The current TB multidrug therapy eliminates the majority of the M. tuberculosis (Mtb) bacteria in the first 2-3 weeks of treatment. The residual population (1%) after this period of time has become a "night mare" for TB eradication. To eliminate this 1% of drug tolerant bacteria the current multidrug treatment has to be continued for 9 month. Patient's well-being improves rapidly in the first weeks of treatment and many of them withdraw from the therapy. The latter has facilitated the emergence and expansion of multidrug-resistant strains of Mtb (MDR) and new TB cases caused by these strains are even more difficult to cure. The primary goal of this proposal is to more rapidly eradicate drug tolerant bacilli using immunotherapeutic approaches. We believe it is possible to enhance the capacity of the host (patient) to eliminate the bacilli via immune derived bactericidal mechanisms. Our preliminary studies indicate that delivery of naked small interfering RNA [siRNA] transcripts targeting the TGF?1 cytokine reduces the pulmonary bacterial load of mice chronically infected with Mtb. Moreover, this effect is enhanced in the absence of the IL-10 cytokine. Here we want to explore if we can improve this therapeutic approach by delivering the siRNA via gold nanoparticles. Thus, novel polyvalent siRNA gold nanoparticle conjugates (siRNA-GNPs) will be used to silence expression of tgf?1 or il10 transcripts in the lungs of mice with a chronic infection of Mtb. Thereafter we will test if silencing of mRNA for TGF?1 and IL-10 can enhance clearance of drug tolerant bacilli. Our long term goal is to shorten therapy for TB and to treat chronic MDR-TB infections. The outcomes will be documented using comprehensive bacteriologic, immunologic, pathologic approaches now routine in our laboratory. We are uniquely equipped with state-of-the-art BSL-III research facilities and have assembled a team of highly experienced researchers with expertise in the fields of mycobacteria infection and RNA regulation in eukaryotic cells.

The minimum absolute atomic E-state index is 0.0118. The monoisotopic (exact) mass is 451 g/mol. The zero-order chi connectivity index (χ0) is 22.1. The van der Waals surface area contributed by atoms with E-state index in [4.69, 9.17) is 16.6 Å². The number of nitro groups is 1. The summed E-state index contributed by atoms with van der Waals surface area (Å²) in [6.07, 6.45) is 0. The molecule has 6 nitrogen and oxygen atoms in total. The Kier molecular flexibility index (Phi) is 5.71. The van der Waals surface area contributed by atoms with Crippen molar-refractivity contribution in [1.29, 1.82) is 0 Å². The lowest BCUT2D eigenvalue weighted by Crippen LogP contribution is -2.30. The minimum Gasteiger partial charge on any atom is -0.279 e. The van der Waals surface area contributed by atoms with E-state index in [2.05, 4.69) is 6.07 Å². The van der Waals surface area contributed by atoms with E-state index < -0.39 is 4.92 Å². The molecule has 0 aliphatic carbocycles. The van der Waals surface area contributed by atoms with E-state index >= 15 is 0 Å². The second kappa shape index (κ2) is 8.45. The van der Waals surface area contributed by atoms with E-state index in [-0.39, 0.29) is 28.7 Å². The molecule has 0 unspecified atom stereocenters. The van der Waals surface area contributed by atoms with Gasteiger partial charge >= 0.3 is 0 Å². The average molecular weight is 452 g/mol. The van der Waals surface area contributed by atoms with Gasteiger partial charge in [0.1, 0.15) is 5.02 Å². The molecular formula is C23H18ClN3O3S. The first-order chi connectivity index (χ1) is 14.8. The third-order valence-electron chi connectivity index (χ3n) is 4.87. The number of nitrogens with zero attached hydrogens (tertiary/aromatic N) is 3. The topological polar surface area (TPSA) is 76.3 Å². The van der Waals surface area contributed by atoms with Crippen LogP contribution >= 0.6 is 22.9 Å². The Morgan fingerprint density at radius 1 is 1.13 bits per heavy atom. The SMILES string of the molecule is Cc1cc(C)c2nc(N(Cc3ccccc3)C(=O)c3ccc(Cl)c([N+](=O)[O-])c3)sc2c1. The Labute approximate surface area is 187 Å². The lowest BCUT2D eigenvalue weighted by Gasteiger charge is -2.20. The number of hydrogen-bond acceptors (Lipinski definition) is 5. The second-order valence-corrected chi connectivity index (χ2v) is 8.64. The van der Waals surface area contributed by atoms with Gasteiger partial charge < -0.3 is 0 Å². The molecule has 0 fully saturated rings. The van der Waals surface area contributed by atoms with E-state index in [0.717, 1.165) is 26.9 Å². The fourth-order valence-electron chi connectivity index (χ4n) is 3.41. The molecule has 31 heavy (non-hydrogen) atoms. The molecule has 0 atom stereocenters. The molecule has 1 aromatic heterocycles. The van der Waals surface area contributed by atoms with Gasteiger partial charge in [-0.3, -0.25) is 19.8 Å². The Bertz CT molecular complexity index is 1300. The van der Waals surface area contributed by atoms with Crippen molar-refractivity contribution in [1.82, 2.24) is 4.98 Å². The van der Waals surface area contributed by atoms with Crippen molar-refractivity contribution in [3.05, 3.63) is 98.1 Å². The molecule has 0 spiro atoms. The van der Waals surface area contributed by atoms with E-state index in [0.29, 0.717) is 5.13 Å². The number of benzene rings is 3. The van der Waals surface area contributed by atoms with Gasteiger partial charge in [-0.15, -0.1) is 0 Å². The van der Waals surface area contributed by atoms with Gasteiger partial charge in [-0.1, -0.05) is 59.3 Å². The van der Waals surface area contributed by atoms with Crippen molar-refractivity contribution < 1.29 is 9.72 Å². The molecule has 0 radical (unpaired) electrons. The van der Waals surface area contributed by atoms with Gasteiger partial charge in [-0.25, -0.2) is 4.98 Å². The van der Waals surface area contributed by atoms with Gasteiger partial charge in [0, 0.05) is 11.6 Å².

Public Health Relevance

There are still no drugs or vaccine available that cure tuberculosis rapidly and effectively. The current multi- drug treatment available for tuberculosis last 4-9 mo. in the best of the cases and it frequently results in non- compliance. If we want to eradicate tuberculosis we need to find new treatments that cure patients a lot faster and more efficiently. Here we propose to develop new immune-therapy treatments to be used in combination with current standard drug-therapies that will cure patients with tuberculosis more rapidly.

Agency
National Institute of Health (NIH)
Institute
National Institute of Allergy and Infectious Diseases (NIAID)
Type
Exploratory/Developmental Grants (R21)
Project #
1R21AI105585-01A1
Application #
8638299
Study Section
Gene and Drug Delivery Systems Study Section (GDD)
Program Officer
Lacourciere, Karen A
Project Start
2014-08-15
Project End
2016-07-31
Budget Start
2014-08-15
Budget End
2015-07-31
Support Year
1
Fiscal Year
2014
Total Cost
$237,777
Indirect Cost
$55,950
Name
Colorado State University-Fort Collins
Department
Microbiology/Immun/Virology
Type
Schools of Veterinary Medicine
DUNS #
785979618
City
Fort Collins
State
CO
Country
United States
Zip Code
80523